Michigan Kill List of “Nuisance” Animals That Can Be Destroyed Without A Permit Expands

The relationship between humans and wild animals is a complex one. People adore some wild animals and hate others. Humans and other animals have differing agendas and conflicts are resolved in very different ways. For example, the Michigan kill list of “nuisance” animals has recently been expanded.

Beaver Lodge
Beaver Lodge by U.S. Fish and Wildlife Service is licensed under CC-CC0 1.0 Lodges like this may get a beaver killed in Michigan if it causes flooding.

The Michigan Natural Resources Commission recently approved an expansion of the list. The commission also clarified the rules regulating home and property owners. Previously the list included woodchucks, skunks, raccoons and coyotes. They were unprotected if they were “doing or about to do damage.”

The commission is part of the Michigan Department of Natural Resources (DNR)

The NRC website says:

“The Natural Resources Commission is a seven-member public body whose members are appointed by the Governor. The Commission has exclusive authority to regulate the taking of game and sportfish, and is authorized to designate game species and authorize the establishment of the first open season for animals through the issuance of orders.

virginia opossum beside a metal railing
Opossums (Didelphis virginiana) are opportunistic feeders attracted to human food and garbage. They are increasing in numbers near cities and Michigan gives permission to kill them. Photo by Skyler Ewing on Pexels.com

The NRC conducts monthly, public meetings in locations throughout Michigan. Citizens are encouraged to become actively involved in these public forums.”

The new revision of the Michigan kill list adds beavers, rabbits, squirrels (four types), muskrats, opossums, and weasels. The animal in question must be “physically present where it can imminently cause damage.” This apparently rules out indiscriminate poisoning.

a coyote on brown grass
Michigan regards coyotes as a “nuisance.” Many of the animals they eat are moving closer to human habitations, attracting them and endangering pets and domestic animals. Photo by Frans van Heerden on Pexels.com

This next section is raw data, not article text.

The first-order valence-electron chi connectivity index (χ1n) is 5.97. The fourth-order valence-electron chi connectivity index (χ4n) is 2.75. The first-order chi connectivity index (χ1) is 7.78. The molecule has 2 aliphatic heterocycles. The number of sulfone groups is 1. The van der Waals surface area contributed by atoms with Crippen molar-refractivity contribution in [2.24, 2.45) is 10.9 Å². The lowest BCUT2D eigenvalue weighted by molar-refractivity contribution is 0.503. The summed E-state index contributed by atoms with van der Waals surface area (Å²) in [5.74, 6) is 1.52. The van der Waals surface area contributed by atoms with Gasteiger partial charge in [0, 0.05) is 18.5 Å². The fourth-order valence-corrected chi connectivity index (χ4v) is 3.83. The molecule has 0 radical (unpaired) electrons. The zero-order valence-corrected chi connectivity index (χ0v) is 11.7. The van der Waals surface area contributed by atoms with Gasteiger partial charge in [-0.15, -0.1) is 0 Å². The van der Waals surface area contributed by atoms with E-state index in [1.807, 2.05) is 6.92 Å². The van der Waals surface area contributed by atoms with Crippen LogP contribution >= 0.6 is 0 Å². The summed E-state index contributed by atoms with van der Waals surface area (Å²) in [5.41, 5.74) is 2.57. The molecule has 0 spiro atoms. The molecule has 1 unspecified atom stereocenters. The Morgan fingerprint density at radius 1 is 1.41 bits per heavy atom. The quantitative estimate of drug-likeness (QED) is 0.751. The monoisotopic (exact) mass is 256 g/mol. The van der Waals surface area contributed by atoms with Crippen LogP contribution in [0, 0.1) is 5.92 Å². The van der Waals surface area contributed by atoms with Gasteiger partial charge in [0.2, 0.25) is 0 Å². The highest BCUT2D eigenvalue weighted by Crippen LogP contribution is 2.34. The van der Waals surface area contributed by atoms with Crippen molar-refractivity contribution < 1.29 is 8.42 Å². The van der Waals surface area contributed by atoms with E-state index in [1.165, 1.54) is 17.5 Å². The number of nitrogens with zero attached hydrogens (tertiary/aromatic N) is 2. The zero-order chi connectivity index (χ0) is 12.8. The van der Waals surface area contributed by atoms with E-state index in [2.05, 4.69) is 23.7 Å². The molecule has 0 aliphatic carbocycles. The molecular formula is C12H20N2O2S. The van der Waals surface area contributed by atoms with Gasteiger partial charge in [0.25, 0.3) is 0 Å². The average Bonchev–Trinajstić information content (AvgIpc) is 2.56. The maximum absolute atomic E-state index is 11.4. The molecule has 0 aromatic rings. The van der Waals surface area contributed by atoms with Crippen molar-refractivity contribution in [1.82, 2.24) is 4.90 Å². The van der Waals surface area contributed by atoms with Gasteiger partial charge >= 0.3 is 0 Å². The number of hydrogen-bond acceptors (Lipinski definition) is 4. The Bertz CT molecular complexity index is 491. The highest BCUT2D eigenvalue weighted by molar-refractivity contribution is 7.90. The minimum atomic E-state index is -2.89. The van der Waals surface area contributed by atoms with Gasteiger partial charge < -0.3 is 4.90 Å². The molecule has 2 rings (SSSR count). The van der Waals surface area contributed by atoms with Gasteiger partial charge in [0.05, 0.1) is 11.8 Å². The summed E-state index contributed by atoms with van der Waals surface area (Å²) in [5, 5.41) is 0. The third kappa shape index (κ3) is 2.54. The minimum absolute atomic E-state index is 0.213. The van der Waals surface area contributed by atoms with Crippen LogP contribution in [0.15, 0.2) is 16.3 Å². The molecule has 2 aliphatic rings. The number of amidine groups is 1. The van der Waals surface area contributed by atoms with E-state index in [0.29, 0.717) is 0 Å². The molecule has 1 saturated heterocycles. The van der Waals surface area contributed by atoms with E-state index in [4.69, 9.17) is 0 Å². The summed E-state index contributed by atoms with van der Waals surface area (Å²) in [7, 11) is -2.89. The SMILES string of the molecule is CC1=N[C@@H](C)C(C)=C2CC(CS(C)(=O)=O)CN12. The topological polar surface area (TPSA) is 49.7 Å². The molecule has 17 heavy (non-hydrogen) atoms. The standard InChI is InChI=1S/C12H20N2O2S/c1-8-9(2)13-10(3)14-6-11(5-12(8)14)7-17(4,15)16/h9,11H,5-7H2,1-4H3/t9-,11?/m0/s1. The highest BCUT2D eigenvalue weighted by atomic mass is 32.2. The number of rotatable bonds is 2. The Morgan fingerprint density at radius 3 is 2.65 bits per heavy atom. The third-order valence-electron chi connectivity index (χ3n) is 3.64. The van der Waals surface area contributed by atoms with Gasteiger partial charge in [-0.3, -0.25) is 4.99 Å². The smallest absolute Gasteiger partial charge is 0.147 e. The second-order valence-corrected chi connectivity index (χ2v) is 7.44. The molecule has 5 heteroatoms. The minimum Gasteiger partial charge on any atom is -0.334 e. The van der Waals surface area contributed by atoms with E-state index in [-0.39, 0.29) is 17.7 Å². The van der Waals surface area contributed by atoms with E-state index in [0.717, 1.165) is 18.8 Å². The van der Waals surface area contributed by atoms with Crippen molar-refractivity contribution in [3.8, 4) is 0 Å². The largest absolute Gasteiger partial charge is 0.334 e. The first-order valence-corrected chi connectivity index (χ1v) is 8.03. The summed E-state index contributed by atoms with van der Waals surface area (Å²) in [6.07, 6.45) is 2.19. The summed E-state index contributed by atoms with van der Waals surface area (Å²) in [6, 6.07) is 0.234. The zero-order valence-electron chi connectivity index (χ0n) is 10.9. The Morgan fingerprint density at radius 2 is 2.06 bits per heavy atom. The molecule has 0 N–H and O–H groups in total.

The agency defines damage according to ClickOnDetroit:

“The amendment also defines “damage” as “physical harm to forest products; roads; dams; buildings; orchards; apiaries; livestock; and horticultural or agricultural crops. Beaver or muskrat are only considered to be doing damage if their activities result in flooding or culvert blockages that cause damage as defined in this section.” “

Most of the “nuisance” animals on the list are not in extinction dangers Beavers (Castor canadensis) have been seriously depleted worldwide but are making a comeback in the United States. They are protected in some areas. Beavers are also being reintroduced in the British Isles. Coyotes (Canis latrans) are abundant nationwide. They are expanding their range in America. There are an estimated 5 million in the country. They are moving into cities and killing domestic animals

Many of the animals on the list are actually increasing in numbers. Large predators cannot come into cities so these prey species move closer to humans. Our garbage, fruit trees, gardens, pet food and even each other attract them. Controlling our garbage and being clean are key steps in maintaining a “nuisance” animal free environment. Frugal landscaping that reduces attractive growth is also a major plus.

Published by ursusrising

long time writer and editor living in Los Angeles

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